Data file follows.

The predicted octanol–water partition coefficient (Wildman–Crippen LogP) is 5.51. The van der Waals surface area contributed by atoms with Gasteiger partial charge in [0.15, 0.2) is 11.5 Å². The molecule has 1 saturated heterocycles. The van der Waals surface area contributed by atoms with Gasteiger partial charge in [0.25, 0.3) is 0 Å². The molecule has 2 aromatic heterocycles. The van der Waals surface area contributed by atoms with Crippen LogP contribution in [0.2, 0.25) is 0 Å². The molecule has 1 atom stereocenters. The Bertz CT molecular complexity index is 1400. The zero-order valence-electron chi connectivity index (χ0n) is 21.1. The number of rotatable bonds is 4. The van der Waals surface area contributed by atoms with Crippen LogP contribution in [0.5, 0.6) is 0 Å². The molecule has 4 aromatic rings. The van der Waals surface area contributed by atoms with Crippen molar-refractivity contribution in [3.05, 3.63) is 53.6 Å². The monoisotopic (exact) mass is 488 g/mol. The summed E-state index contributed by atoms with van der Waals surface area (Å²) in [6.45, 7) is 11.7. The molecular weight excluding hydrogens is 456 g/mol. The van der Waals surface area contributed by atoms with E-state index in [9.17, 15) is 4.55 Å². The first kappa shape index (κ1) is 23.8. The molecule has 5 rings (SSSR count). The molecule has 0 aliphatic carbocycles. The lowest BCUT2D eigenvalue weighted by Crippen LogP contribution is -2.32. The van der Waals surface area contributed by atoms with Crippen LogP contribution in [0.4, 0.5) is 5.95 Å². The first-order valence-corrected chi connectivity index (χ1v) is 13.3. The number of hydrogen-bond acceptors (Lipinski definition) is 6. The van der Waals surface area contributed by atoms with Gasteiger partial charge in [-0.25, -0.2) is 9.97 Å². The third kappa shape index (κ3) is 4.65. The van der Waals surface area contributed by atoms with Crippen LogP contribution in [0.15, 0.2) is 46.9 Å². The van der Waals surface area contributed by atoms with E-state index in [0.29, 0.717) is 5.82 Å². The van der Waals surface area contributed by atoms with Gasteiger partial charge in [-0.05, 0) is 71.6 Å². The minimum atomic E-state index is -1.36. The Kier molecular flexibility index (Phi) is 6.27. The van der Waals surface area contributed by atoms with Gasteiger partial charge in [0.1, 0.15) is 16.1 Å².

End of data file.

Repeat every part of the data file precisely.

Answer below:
The predicted octanol–water partition coefficient (Wildman–Crippen LogP) is 5.51. The van der Waals surface area contributed by atoms with Gasteiger partial charge in [0.15, 0.2) is 11.5 Å². The molecule has 1 saturated heterocycles. The van der Waals surface area contributed by atoms with Gasteiger partial charge in [0.25, 0.3) is 0 Å². The molecule has 2 aromatic heterocycles. The van der Waals surface area contributed by atoms with Crippen LogP contribution in [0.2, 0.25) is 0 Å². The molecule has 1 atom stereocenters. The Bertz CT molecular complexity index is 1400. The zero-order valence-electron chi connectivity index (χ0n) is 21.1. The number of rotatable bonds is 4. The van der Waals surface area contributed by atoms with Crippen LogP contribution in [0.5, 0.6) is 0 Å². The molecule has 4 aromatic rings. The van der Waals surface area contributed by atoms with Crippen molar-refractivity contribution in [3.05, 3.63) is 53.6 Å². The monoisotopic (exact) mass is 488 g/mol. The summed E-state index contributed by atoms with van der Waals surface area (Å²) in [6.45, 7) is 11.7. The molecular weight excluding hydrogens is 456 g/mol. The van der Waals surface area contributed by atoms with E-state index in [9.17, 15) is 4.55 Å². The first kappa shape index (κ1) is 23.8. The molecule has 5 rings (SSSR count). The molecule has 0 aliphatic carbocycles. The lowest BCUT2D eigenvalue weighted by Crippen LogP contribution is -2.32. The van der Waals surface area contributed by atoms with Crippen LogP contribution in [0.4, 0.5) is 5.95 Å². The first-order valence-corrected chi connectivity index (χ1v) is 13.3. The number of hydrogen-bond acceptors (Lipinski definition) is 6. The van der Waals surface area contributed by atoms with Gasteiger partial charge in [-0.25, -0.2) is 9.97 Å². The third kappa shape index (κ3) is 4.65. The van der Waals surface area contributed by atoms with Crippen LogP contribution in [0.15, 0.2) is 46.9 Å². The van der Waals surface area contributed by atoms with E-state index in [0.29, 0.717) is 5.82 Å². The van der Waals surface area contributed by atoms with Gasteiger partial charge in [-0.05, 0) is 71.6 Å². The minimum atomic E-state index is -1.36. The Kier molecular flexibility index (Phi) is 6.27. The van der Waals surface area contributed by atoms with Gasteiger partial charge in [0.1, 0.15) is 16.1 Å².